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The Last Tattoo


If you get THAT tattoo and if you get it THERE, it will be your LAST tattoo! 


$.99 on Kindle








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The Book of Poisons
A Merlin's Gate Story

The Chief Priest of the largest temple in Merlin’s Gate needs to die and only one person can do it. Tuila, his wife.











This is for the TerribleMinds flash fiction challenge. I was challenged.
http://terribleminds.com/ramble/2012/06/15/flash-fiction-challenge-the-crooked-tree/

Leaning Tree


The mist wasn’t natural. It pulsated and swirled around the damp grass like a living thing. Jax thought it tasted like blood on the tongue. He pushed that idea out of his mind. This is mist and that is a fancy, he told himself. When the sun rose, all would be well. Surely.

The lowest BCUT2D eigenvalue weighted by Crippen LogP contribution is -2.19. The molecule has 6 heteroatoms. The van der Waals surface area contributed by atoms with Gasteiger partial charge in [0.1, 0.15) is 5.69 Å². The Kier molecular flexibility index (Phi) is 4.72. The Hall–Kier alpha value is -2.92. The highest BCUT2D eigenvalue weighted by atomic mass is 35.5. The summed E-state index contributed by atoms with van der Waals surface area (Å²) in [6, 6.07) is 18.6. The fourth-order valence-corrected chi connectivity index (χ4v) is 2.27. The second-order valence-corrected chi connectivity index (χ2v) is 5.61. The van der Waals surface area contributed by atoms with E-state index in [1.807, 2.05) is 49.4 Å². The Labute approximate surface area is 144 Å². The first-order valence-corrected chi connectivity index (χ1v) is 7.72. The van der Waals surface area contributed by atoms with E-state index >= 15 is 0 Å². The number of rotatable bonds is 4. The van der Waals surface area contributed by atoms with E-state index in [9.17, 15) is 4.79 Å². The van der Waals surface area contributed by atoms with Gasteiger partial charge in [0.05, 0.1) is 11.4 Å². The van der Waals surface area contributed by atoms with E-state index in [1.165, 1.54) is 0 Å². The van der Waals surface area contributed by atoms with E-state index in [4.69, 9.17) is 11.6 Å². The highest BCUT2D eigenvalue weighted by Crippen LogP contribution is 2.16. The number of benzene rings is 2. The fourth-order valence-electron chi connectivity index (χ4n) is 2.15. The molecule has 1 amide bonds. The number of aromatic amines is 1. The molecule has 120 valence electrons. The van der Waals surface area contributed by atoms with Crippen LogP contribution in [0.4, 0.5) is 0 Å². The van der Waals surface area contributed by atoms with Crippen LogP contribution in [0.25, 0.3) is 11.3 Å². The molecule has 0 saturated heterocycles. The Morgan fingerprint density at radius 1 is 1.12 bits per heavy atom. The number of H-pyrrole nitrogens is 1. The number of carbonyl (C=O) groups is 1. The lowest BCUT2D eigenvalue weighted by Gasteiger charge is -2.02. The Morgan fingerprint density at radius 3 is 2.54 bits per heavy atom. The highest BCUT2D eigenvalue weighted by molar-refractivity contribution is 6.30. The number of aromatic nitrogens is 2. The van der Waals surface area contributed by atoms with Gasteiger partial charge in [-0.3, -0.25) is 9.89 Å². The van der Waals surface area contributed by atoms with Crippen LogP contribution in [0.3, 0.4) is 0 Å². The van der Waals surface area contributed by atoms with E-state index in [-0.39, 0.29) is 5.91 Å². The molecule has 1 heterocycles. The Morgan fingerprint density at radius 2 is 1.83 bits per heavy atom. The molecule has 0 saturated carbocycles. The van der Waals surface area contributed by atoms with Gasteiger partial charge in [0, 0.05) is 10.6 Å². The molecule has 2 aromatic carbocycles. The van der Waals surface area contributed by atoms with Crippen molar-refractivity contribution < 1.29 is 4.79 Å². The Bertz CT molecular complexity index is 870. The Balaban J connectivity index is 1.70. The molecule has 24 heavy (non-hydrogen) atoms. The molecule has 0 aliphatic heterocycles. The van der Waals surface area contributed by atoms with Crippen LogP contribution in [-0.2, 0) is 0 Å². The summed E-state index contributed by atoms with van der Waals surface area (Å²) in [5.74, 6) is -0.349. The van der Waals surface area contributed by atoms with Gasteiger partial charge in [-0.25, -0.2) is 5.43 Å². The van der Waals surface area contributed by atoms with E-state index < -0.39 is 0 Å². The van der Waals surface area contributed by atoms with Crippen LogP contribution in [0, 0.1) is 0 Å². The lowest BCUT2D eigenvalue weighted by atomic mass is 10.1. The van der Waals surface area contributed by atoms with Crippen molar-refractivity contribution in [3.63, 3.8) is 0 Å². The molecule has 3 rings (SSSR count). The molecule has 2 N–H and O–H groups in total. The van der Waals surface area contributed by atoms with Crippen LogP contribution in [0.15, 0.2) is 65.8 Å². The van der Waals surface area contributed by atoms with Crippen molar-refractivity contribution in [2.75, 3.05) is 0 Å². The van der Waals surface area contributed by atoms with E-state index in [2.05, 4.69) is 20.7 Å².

You are looking for the leaning tree, give us a kiss and you will see…

Jax stopped, hardly daring to breathe. He listened. Could that little voice be his imagination too? It seemed far away, but clear. All he could hear was rattling branches, it seemed like he couldn’t have heard anything like someone singing.

The leaning tree is just nearby, give us a kiss and we’ll tell you why …

He whirled and ran. And got about six steps before he tripped over something—or perhaps nothing—and found himself face down in the shallow edge of the pond. The water was cold and filthy and tasted of rot. He pushed himself to his knees and the mist pressed around him.

Jax listened hard and all he could hear was drip…drip…drip and that was far away. Here among the weeds there was only mist and squishy, squashy earth, by the edge of a pond that shouldn’t be there. At least, he didn’t remember if from before.